healthy dental habits

Discovering your baby has their first teeth coming in is an exciting moment. Taking care of those teeth early on can keep you & your child excited about their smile for years to come.

Baby Steps

Making sure your baby’s mouth stays clean can start even before their teeth come in by gently using a wet washcloth to scrub away plaque buildup from the gums. When that first tooth pops in, it’s time to get a toothbrush. A child’s first toothbrush should have a large handle & small head with soft bristles. Be sure to brush their teeth for them until they are old enough to where the brush is no longer a choking hazard. Toothpaste is only needed once several teeth come in, though a gentle grain (low abrasive) is recommended for children. Fluoride is also good for kids’ teeth & is fine to have in toothpaste. Bristles of toothbrushes can also be soaked to make them even softer as your child’s mouth is still sensitive & can scratch easily. If you don’t use toothpaste at first, be sure to still use water to rinse the bacteria away.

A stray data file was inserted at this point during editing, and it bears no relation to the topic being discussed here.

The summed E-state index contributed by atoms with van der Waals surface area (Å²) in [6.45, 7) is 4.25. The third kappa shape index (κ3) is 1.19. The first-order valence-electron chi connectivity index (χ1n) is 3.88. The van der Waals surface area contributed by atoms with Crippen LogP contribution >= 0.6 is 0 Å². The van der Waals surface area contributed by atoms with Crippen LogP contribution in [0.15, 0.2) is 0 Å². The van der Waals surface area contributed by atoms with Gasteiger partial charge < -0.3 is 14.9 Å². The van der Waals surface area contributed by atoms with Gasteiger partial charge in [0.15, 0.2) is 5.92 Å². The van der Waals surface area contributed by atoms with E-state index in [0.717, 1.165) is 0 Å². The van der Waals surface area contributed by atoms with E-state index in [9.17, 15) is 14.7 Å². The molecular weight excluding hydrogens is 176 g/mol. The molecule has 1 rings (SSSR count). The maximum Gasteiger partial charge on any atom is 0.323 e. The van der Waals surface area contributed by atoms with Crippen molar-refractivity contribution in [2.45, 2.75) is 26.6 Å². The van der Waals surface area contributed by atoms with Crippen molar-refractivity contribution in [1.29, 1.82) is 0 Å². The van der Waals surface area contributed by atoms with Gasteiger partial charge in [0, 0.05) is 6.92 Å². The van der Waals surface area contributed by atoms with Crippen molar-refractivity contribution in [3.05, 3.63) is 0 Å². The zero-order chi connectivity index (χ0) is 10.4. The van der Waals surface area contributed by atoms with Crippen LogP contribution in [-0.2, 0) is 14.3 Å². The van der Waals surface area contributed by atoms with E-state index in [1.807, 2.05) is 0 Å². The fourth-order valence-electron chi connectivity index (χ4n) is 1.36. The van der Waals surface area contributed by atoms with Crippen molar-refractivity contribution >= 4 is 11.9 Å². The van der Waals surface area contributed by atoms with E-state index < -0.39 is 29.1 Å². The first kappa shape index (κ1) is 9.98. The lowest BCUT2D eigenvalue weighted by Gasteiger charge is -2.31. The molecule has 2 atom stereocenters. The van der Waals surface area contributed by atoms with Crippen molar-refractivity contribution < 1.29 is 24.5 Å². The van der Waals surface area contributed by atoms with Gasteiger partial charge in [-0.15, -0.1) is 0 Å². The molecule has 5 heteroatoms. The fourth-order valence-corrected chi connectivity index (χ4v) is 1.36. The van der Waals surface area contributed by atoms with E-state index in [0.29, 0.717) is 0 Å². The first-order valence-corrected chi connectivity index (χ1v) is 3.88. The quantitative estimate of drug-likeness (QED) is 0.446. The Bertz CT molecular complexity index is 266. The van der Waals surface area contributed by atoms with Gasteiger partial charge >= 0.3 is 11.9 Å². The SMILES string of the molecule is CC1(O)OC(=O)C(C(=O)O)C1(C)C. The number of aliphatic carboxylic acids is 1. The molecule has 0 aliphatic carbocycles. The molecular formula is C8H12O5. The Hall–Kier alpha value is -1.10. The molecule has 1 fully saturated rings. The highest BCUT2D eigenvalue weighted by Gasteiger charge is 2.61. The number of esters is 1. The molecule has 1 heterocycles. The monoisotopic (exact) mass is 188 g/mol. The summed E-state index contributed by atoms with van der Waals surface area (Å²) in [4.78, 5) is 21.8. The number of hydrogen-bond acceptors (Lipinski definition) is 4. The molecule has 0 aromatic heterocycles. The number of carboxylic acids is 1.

Healthy Habits

As you brush your child’s teeth, it will help them learn the habit for themselves. So be sure to brush thoroughly & twice a day, possibly after meals as well, in order to get the right habit built up. There are also things that can make the experience more enjoyable for kids, such as flavored toothpaste & toothbrushes with kid-friendly designs. In order to keep them brushing for two minutes when their full set of teeth comes in, you can play one of their favorite short songs to brush to.

Flossing & Mouthwash

We know there’s more to dental care than just brushing, but flossing & using mouthwash should start after your child is a baby. Flossing does not have to start until your child has two or more teeth touching, when the floss can be used to help clean between teeth.

Mouthwash should not come into play until even later than that. When your child is 6, you can begin to use mouthwash designed for kids. The primary difference in child’s mouthwash is the lack of alcohol. Even then, supervision is needed since mouthwash is not intended to be swallowed & some kids’ flavors can seem appealing to drink to the child. When your child turns 12, it’s time to upgrade to regular mouthwash. By this time, your child should have a great routine of dental care thanks to the energy you put in while they were young!

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